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India has turned out to be the best performing market for South Africa, with a growth of 21 per cent in 2016, against the average increase of 13 per cent for the country as a whole, Tourism Minister Tokozile Xasa has said.
"South Africa is a melting pot of cultures, so the tourists feel very comfortable here. Our rich culture and history makes us a destination for India, especially because the relations between our two nations are very close," said Xasa at the INDABA tourism fair here.
There is a very large Indian population in South Africa, dating to over 150 years ago, Xasa said.
INDABA, by far the largest tourism fair in the African continent, was inaugurated by President Zacob Zuma on Tuesday.
Besides South Africa, tourism professionals from 21 other African countries were participating in the fair that attracts buyers and leading travel companies, as well as media, from around the world. It will go on till May 19.
"We had already doubled our market in India between 2009 and 2013. In 2014, we lost a bit of ground due to air connectivity and visa backlog, but now we are back in force," added Hanneli Slabber, CEO of South Africa Tourism in India.
"There is a lot more potential in the Indian market. Our common culture and heritage is of course a strong point... I think we can do much more in small and medium enterprise segment and also vis a vis women in business. We want to partner more and learn more in these areas," the minister said.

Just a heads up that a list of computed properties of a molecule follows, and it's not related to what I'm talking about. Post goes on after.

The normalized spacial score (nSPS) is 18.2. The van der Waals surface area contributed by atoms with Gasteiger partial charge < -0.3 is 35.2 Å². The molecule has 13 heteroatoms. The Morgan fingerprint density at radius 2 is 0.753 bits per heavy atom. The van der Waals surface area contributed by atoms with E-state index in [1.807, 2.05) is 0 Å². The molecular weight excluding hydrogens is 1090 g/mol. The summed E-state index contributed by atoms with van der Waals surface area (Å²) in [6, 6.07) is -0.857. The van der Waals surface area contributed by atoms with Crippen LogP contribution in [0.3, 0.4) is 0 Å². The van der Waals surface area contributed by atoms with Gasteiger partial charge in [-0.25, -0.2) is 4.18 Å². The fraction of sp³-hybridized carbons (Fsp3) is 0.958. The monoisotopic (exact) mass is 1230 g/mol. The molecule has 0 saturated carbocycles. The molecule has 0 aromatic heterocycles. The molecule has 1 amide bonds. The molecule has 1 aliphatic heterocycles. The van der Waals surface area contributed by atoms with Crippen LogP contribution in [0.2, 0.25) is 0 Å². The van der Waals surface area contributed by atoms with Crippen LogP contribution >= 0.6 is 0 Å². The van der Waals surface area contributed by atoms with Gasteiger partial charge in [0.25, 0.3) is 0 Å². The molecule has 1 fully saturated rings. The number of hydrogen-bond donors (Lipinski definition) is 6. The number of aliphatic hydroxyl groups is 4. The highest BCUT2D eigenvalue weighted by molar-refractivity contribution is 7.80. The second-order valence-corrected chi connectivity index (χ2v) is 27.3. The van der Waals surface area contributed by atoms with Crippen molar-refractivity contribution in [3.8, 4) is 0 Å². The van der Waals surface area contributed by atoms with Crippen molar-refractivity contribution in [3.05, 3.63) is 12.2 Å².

"Seven years ago, one of our major drawbacks and barriers for travel from India was about food... Today, in South Africa, you will not find a restaurant that does not have vegetarian food on its menu. It is freely available now not only in metro cities but also small towns in the countryside," Hanneli Slabber said.
Promoting tourism to Africa has not been without its challenges, though. Crime figures high on the list.
"What we have done incredibly badly is how we have marketed South Africa after 1994. Earlier, we did have a problem of crime. But we have not managed to do is to communicate how the country has moved from 1994 to 2017," Slabber said.
"To reassure our tourists, we have also had for a while a unique telephone number for tourist safety where the tourists can be facilitated in terms of lost passports and documents, pretty much like India has done now."
Another drawback is the air connectivity as South African Airways has still not re-started its direct flights to India.
"We are trying to come up with solution as far as the air connectivity is concerned. There is no direct flight and looking at a huge country like India, it is a major concern. But, there are a few airlines who adapted their timings in order to facilitate travel to South Africa," Slabber said.
She said that the country have collaborated with Rwanda Airlines that has started a first direct flight from Mumbai to Kigali and from there to Cape Town.
"The fares are extremely attractive, about Rs 25,000, including taxes. We are also collaborating with Etihad and Abu Dhabi to have improved connectivity with India," said Slabber.
President Zuma urged other African nations to leverage their tourism potential from source markets such as India, just as his nation has done.
"Africa is investing in infrastructure development projects that will help us promote tourism. One of the key goals is to work towards a seamless travel experience across the continent," he said.
(Christine Nayagam can be contacted at email@example.com)
(This story has not been edited by Business Standard staff and is auto-generated from a syndicated feed.)